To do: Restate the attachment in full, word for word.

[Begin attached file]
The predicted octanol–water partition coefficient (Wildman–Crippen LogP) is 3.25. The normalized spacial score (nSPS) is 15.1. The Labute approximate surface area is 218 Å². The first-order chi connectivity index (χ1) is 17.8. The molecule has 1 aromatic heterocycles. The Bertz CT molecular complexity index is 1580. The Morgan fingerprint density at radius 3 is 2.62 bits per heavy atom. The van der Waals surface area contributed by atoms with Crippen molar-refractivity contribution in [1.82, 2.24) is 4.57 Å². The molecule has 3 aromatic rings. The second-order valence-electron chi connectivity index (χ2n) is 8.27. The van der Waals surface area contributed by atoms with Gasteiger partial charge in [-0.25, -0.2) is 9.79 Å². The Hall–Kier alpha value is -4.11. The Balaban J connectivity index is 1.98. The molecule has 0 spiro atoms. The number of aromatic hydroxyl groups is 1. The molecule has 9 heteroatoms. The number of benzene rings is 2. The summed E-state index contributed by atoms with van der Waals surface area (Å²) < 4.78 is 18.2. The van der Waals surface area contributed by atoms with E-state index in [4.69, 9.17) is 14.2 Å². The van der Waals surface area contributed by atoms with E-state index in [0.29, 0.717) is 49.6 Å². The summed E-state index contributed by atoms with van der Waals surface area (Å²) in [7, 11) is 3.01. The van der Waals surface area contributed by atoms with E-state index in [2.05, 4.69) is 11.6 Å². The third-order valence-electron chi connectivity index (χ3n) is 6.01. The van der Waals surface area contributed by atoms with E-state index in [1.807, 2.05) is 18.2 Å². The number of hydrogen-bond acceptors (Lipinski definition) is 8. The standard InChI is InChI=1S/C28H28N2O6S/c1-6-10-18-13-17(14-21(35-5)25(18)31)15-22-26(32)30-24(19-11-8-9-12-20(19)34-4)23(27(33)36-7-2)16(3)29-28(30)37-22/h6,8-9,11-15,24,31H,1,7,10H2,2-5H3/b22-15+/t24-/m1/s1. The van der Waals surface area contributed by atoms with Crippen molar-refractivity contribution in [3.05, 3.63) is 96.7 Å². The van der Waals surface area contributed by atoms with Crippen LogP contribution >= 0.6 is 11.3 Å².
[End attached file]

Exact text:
The predicted octanol–water partition coefficient (Wildman–Crippen LogP) is 3.25. The normalized spacial score (nSPS) is 15.1. The Labute approximate surface area is 218 Å². The first-order chi connectivity index (χ1) is 17.8. The molecule has 1 aromatic heterocycles. The Bertz CT molecular complexity index is 1580. The Morgan fingerprint density at radius 3 is 2.62 bits per heavy atom. The van der Waals surface area contributed by atoms with Crippen molar-refractivity contribution in [1.82, 2.24) is 4.57 Å². The molecule has 3 aromatic rings. The second-order valence-electron chi connectivity index (χ2n) is 8.27. The van der Waals surface area contributed by atoms with Gasteiger partial charge in [-0.25, -0.2) is 9.79 Å². The Hall–Kier alpha value is -4.11. The Balaban J connectivity index is 1.98. The molecule has 0 spiro atoms. The number of aromatic hydroxyl groups is 1. The molecule has 9 heteroatoms. The number of benzene rings is 2. The summed E-state index contributed by atoms with van der Waals surface area (Å²) < 4.78 is 18.2. The van der Waals surface area contributed by atoms with E-state index in [4.69, 9.17) is 14.2 Å². The van der Waals surface area contributed by atoms with E-state index in [0.29, 0.717) is 49.6 Å². The summed E-state index contributed by atoms with van der Waals surface area (Å²) in [7, 11) is 3.01. The van der Waals surface area contributed by atoms with E-state index in [2.05, 4.69) is 11.6 Å². The third-order valence-electron chi connectivity index (χ3n) is 6.01. The van der Waals surface area contributed by atoms with E-state index in [1.807, 2.05) is 18.2 Å². The number of hydrogen-bond acceptors (Lipinski definition) is 8. The standard InChI is InChI=1S/C28H28N2O6S/c1-6-10-18-13-17(14-21(35-5)25(18)31)15-22-26(32)30-24(19-11-8-9-12-20(19)34-4)23(27(33)36-7-2)16(3)29-28(30)37-22/h6,8-9,11-15,24,31H,1,7,10H2,2-5H3/b22-15+/t24-/m1/s1. The van der Waals surface area contributed by atoms with Crippen molar-refractivity contribution in [3.05, 3.63) is 96.7 Å². The van der Waals surface area contributed by atoms with Crippen LogP contribution >= 0.6 is 11.3 Å².